Quentin Tarantino continues to indulge his inner film student as his dexterity increases – where the heroines’ stalking of the villain in Death Proof felt too much like a feminist thesis, here the audacity of his re-writing of history (the Nazi elite slain by a Jewish woman and a black man) is part of the excitement, as is his obsession with the film medium (the denouement takes place in a cinema with film, literally, a weapon). He pulls off his endless conversations as well – included, as always, not just to build tension but for their own sweet sake – thanks in large part to Christoph Waltz, who commandeers his every scene as imperturbably as Heath Ledger in The Dark Knight. Affectionate stereotypes abound – my favourite is Mike Myers’ brief appearance as a British officer – and by the time of the climax, there are so many strands in play that you wonder if Tarantino can pull them all together. He does. It’s a smashing film.
- Aquarius (Kleber Mendonça Filho, 2016)
Kleber Mendonça Filho’s film opens with a party sequence that rivals the famous one in Fanny and Alexander for warmth and the precise way it sketches family relationships. With the assured, steady way he moves the camera, his zooms, his attention to faces and feet, his gift for fixing images with pop songs, Filho suggests a less hectic Scorsese, in a way that seems related to the warm Brazilian pop he favours (as opposed to Scorsese’s love of Phil Spector). This is not only a stylistic triumph, however: like Sebastián Lelio’s Gloria, this presents a complex portrait of a woman in her 60s (the marvellous Sonia Braga) – her instinctive solitude, her sexuality, her prickly relationships with family. It’s a social panorama of fast-changing Recife: Braga’s Clara is a member of the ruling class, and the movie does not shy away from the way she takes her privilege as her due. It’s also a profound meditation on the way that memory collects in places and things.
- Mad Max: Fury Road (George Miller, 2015)
In the crowd of goons pursuing Charlize Theron there’s an electric guitarist in red velvet and a gimp mask; he swoops in a loose harness, his instrument ejaculating fire. He’s an emblem for this noisy, rococo movie, with its ravening appetite for the grotesque. The title is a feminist bait-and-switch: it’s Theron’s film, with Tom Hardy’s Mad Max brought along as a helpmeet. Its most daring quality is the way it forgoes narrative: it’s two hours of continuous action, with only the barest nods to character and motivation, and its onrush has a thrilling, almost abstract force. Even a simple fistfight in the sand is staged with so many elements in play – a hose, a number of guns, and an enormous pair of bolt-cutters – that it becomes a whirling contraption. At the times the movie suggests Baz Luhrmann, if Luhrmann employed his pet techniques – the densely packed misc-en-scene, the florid performances in full close-up – not to ingratiate himself with audiences but to knock us flat. Miller delivers an expert pummelling.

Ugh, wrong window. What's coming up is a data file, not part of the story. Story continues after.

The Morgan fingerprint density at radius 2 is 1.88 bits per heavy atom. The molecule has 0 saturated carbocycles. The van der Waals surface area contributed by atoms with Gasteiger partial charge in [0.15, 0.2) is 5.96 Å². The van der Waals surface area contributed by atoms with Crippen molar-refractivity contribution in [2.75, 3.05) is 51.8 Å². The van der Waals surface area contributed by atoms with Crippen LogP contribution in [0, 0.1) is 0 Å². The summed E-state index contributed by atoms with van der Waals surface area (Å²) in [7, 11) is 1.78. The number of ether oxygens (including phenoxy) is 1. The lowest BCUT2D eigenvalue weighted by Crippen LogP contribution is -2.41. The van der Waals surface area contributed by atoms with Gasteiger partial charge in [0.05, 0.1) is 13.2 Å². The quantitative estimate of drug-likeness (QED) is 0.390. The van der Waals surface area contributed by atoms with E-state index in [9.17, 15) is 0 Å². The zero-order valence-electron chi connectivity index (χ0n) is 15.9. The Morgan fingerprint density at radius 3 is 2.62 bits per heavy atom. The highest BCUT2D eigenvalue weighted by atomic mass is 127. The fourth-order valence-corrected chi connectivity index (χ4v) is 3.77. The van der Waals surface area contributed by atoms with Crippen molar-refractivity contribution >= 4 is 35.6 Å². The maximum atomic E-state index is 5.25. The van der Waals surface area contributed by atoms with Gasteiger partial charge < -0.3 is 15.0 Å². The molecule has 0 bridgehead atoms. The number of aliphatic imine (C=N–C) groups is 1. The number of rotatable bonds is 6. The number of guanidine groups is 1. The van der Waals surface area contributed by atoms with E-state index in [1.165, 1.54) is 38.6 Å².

- Holy Motors (Leos Carax, 2012)
On one level, this is an actor’s life presented as a glamorous fantasy of mobility and transformation: Denis Lavant cruises the streets of Paris in a white stretch limo, a master of disguise and various styles of performance. He keeps a series of “appointments” across town, each in a different genre. Each time he walks away without consequences, untouched even by death. In some ways Holy Motors recalls Terry Gilliam’s Doctor Parnassus, but unlike that film this is never twee or precious. In large part this is due to Lavant: with his grave manner and grizzled features he’s like one of those fairytale creatures whose magical abilities carry with them a hint of menace. (In one appointment he is literally a monster who dwells in the sewers.) His transformations are magical, as is the assurance with which director Leos Carax moves from mode to mode, from the urban naturalism of a conversation between father and daughter to an underworld hit to a handsome bit of Henry James. Each mode is expertly achieved; each is provisional in a way that draws attention to its artificiality, to the beautiful tricks Carax is playing.
- Elle (Paul Verhoeven, 2016)
The plot outline – a woman (Isabelle Huppert) attempts to discover the identity of the masked man who raped and continues to stalk her – doesn’t begin to convey the complexity of what Huppert and director Paul Verhoeven are up to here. Yes, it’s a thriller with the requisite twists and the heroine alone in her house at night, but it’s also a harsh comedy about sex in middle age, a portrait of her extended family, and a profound meditation on both the roles we play with our sexual partners and how trauma figures in the imagination of survivors. The movie opens formally, the sudden sound of broken glass like a bell announcing the action: it’s both ferocious and controlled. The sex – whether rape, consensual, or somewhere in between – packs real, transgressive heat, disrupting the categories. Huppert’s Michèle insists on her own individual responses; she resists any sort of label.
- Far From Heaven (Todd Haynes, 2002)
- Let the Right One In (Tomas Alfredson, 2008)
- Elephant (Gus Van Sant, 2003)
Character is incidental in Gus Van Sant’s account of a high-school shooting. The names of a number of teenagers are flashed briefly on the screen: we’re left then to follow them down school corridors. There are very few scenes in the shaped, dramatic sense. The kids are not all that articulate, and you may find yourself becoming attached – in the absence of other information – to their mannerisms and physical attributes. Van Sant encourages such a basic level of identification that when the killings begin it affects you in a way unlike other movies. At the same time – for all the apparent simplicity of his surface – Van Sant is very deliberate in his effects. One of the boys wears a red sweatshirt emblazoned with a white cross, just in case we’d forgotten he’s a walking target.
- The Wrestler (Darren Aronofsky, 2008)